Sexual harassment is one of the most subtle forms of discrimination. Often victims of sexual harassment in the workplace do not receive lower pay, nor get passed over for promotions, nor get fired because of their gender. Rather, sexual harassment discrimination occurs when someone can no longer do their job because their workplace has become permeated with sexual innuendo and other inappropriate behavior. A good understanding of sexual harassment is necessary in protecting yourself against this kind of discrimination. This section contains many helpful articles that explain different definitions of sexual harassment in the workplace, as well as the various procedures in place for bringing a complaint based on sexual harassment.
Sexual Harassment: What Is It?
In the federal context sexual harassment is considered to be a form of sexual discrimination. The Equal Employment Opportunity Commission (EEOC) defines sexual harassment as "unwelcome sexual advances, requests for sexual favors, and other verbal or physical conduct of a sexual nature constitutes sexual harassment when submission to or rejection of this conduct explicitly or implicitly affects an individual's employment, unreasonably interferes with an individual's work performance or creates an intimidating, hostile, or offensive work environment."
Sexual harassment claims have been traditionally separated into two distinct kinds of harassment, though the line between the two have blurred in recent years. Quid Pro Quo harassment occurs when a supervisor or one in an authority position seeks a sexual relationship in exchange for favors such as promotions or raises, or threatens to punish or fire the employee if they fail to respond to advances. Hostile Work Environment harassment occurs through the presence of demeaning or sexual images, jokes, or threats in the workplace. The inappropriate behavior must be so pervasive as to create an intimidating and offensive work environment.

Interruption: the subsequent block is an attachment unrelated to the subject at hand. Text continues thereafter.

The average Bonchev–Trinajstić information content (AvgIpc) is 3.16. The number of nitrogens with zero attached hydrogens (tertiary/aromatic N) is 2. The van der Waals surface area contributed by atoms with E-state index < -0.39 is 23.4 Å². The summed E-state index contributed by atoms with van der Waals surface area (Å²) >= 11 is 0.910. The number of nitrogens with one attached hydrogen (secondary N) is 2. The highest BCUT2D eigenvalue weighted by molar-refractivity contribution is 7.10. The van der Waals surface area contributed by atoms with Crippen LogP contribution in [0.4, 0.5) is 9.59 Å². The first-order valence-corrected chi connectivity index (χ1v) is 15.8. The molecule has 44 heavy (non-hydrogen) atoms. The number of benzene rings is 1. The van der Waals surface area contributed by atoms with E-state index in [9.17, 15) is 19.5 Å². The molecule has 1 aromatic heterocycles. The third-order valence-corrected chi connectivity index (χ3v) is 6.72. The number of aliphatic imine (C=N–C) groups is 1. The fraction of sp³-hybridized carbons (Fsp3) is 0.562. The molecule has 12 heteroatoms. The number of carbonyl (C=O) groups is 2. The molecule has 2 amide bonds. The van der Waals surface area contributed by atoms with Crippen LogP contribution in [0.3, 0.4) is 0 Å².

Sexual Harassment: Actions You Can Take
Sexual harassment commonly leaves its victims feeling powerless. However, there are some informal and formal steps victims can take to help ensure that they receive the protections that the law provides.
The first step in most sexual harassment cases is to make clear statements to the harassers that the behavior they are engaging in is offensive. If this does not result in a change in the offensive conduct the victim should examine the company's policies and procedures for handling a sexual harassment claim. If there is a policy in place the victim should follow the procedure carefully. If the company has no policy for dealing with sexual harassment the victim should bring their complaint to their immediate supervisor. If the supervisor is the offending party report should be made to their immediate supervisor. Regardless it is important to keep a record of the harassment, your complaints, and the communications about the harassment.
If you are unable to resolve the harassment complaint through your employer's internal procedures you should proceed to filing reports with state and federal agencies. Normally this involves contacting the local EEOC office. If the EEOC cannot resolve the situation they will file a lawsuit on your behalf or issue a "right to sue" letter and the matter can be addressed in a civil lawsuit.